When just one firm accounts for 99.3% of the physical gold sales at the COMEX in the last three months it’s not what most of us on this side of the rainbow would consider “broad-based” selling. Of course discovering this kind of relevant information requires an internet connection, 2nd grade math and reading skills, and the desire to do a teeny-weeny bit of reporting. Sadly they’ve wandered so far down the rabbit hole that the concept of “physical demand” (i.e. people actually wanting to take possession of the stuff) is puzzling to them because the vast majority of the world’s so-called “gold-trading” takes place in the realm of make believe (which is their natural habitat). It’s all fun and games until somebody loses their metal and “somebody” has lost one hell of a lot of metal in the last 90 days.
This is the CME Group’s COMEX metals issues and stops year-to-date report, which can be found here everyday for free. It chronicles the physical delivery notices of various metals, including gold. Let’s have a look:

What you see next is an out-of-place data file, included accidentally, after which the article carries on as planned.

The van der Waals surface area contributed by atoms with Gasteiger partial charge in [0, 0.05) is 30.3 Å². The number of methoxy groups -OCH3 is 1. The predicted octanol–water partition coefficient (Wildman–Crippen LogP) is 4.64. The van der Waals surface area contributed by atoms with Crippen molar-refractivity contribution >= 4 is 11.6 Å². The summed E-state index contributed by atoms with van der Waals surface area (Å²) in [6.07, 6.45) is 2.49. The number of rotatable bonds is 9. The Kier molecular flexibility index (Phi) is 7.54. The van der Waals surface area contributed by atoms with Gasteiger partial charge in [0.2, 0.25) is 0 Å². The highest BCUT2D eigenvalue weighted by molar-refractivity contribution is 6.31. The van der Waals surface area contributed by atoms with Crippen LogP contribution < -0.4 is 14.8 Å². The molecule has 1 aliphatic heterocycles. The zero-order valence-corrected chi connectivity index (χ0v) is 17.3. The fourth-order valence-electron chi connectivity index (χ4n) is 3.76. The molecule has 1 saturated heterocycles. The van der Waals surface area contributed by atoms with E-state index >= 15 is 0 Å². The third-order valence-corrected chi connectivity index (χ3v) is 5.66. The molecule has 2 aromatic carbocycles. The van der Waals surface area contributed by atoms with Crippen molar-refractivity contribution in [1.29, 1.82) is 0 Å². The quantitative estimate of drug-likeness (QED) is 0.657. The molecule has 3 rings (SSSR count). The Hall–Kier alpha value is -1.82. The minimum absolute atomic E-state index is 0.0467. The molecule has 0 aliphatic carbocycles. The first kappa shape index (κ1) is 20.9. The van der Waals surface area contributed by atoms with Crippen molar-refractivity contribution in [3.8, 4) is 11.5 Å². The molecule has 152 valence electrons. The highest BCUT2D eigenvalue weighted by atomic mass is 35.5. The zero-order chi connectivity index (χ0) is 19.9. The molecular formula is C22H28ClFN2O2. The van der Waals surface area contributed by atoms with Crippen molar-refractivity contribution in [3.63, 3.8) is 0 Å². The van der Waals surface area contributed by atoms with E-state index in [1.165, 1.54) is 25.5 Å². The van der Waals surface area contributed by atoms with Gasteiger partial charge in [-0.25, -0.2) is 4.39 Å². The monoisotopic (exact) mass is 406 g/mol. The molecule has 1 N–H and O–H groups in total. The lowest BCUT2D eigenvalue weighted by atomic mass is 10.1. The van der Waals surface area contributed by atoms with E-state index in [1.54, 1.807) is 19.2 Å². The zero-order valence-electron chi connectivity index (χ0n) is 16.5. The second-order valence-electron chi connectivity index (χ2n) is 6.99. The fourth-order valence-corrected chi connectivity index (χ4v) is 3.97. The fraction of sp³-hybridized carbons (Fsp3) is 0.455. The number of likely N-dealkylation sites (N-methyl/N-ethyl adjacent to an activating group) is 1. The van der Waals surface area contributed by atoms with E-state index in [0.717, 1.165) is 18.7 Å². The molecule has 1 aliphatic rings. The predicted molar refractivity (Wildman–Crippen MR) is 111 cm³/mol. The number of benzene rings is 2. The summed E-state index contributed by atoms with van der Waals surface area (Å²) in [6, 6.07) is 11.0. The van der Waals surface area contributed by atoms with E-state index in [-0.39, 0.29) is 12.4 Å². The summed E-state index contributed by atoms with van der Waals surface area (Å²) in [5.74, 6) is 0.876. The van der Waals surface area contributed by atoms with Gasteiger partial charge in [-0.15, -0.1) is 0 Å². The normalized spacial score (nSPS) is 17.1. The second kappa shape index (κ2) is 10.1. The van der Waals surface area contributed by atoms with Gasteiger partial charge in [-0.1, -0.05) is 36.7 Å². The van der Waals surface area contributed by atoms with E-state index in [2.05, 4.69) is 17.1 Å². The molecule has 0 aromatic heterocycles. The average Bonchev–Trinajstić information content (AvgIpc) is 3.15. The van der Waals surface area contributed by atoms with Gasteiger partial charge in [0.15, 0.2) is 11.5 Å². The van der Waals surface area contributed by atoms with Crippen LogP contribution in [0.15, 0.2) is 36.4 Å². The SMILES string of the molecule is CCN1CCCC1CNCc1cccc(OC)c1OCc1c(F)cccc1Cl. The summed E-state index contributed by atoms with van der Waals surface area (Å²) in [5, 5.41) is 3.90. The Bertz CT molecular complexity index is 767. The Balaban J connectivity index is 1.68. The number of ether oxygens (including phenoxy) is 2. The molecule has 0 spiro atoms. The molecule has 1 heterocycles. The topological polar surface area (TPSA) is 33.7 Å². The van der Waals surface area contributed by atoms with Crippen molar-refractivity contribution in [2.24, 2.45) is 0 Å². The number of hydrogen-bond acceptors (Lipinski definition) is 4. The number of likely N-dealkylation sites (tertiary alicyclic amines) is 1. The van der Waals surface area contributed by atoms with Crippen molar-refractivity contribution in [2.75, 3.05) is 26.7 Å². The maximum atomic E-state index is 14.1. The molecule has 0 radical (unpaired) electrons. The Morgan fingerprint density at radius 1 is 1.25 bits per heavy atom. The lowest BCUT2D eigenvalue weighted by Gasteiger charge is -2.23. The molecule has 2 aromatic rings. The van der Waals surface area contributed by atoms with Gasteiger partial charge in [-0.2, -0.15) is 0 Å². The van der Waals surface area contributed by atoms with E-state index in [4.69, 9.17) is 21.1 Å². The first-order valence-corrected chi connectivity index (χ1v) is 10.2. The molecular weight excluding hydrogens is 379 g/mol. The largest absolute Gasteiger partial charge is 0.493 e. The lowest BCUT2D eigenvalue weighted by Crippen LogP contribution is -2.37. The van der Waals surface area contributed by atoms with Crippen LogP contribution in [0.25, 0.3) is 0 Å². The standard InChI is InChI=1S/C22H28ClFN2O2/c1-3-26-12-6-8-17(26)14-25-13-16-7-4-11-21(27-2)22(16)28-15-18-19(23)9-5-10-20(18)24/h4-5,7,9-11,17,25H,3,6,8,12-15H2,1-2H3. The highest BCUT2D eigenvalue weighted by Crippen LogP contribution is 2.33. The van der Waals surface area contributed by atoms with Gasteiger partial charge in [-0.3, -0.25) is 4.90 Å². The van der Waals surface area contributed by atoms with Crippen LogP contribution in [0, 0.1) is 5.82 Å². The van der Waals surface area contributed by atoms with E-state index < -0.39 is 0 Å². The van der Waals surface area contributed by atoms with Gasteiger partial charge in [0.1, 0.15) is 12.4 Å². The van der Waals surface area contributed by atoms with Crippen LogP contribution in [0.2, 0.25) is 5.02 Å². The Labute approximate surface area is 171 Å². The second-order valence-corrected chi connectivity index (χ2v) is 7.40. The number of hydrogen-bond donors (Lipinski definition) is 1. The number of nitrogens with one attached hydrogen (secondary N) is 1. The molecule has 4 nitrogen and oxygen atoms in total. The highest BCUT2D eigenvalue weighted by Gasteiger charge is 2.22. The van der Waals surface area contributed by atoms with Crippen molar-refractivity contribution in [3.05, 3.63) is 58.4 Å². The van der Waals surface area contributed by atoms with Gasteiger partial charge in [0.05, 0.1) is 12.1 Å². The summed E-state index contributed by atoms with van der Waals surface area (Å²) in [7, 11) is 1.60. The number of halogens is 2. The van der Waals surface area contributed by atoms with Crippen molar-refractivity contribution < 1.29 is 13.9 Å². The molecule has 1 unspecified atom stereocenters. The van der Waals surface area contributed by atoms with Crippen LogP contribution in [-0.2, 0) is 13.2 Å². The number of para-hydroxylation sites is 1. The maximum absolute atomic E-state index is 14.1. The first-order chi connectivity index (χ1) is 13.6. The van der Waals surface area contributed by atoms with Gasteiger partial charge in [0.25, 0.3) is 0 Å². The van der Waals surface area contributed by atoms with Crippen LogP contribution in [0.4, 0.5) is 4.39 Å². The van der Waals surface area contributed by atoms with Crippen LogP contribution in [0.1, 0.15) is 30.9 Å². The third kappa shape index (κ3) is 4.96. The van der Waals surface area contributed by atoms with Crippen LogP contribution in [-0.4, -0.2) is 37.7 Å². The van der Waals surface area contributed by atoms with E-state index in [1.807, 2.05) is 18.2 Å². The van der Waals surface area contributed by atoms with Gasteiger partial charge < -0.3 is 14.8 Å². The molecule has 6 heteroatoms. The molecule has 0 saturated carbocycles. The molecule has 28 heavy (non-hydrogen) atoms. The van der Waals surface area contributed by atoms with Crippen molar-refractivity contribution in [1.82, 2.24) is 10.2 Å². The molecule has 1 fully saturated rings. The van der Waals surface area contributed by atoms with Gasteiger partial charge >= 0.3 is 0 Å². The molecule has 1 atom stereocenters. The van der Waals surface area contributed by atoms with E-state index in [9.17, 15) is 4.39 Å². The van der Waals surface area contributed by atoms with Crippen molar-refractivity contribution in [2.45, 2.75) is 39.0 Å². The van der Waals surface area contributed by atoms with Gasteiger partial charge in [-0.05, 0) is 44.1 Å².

“I” is for “Idiot”
That’s how I remember it, anyway. “I” actually stands for “issues,” meaning the firm parted with its metal (@ 100 troy ounces a shot), and “S” stands for “stops,” meaning the firm took delivery of gold. “C” is for customer accounts, “H” is house accounts. The first thing you should notice is that most transaction net out to zero in a given month (blue boxes), meaning the firm’s gold holdings didn’t change. What they delivered one day they got back the next, or vice versa. The green boxes show firms who received more than they delivered and the red boxes indicate firms who coughed up gold for Bernanke bucks (aka idiots). Note that Deutsche Bank’s massive take in February more than offsets its deliveries in December and April.
Notice one more thing before we move on: Despite Goldman’s much ballyhooed “Gold Sucks!” call a few weeks ago, the squid has not parted with any yellow metal whatsoever in 2013. Hmmm.
Now for the main event:
J P Morgan has fumbled ownership of 1,966,000 Troy ounces of gold since February 1. That’s 74% more gold than the US mint delivered through the US mint’s American Eagle program in all of 2012. I mention this because there’s little doubt in my mind that the US government is one of JPM’s gold “customers.” So (if I am correct) the same US government who just let the Morgue dump its gold on the COMEX floor will once again be suspending gold sales to peasants.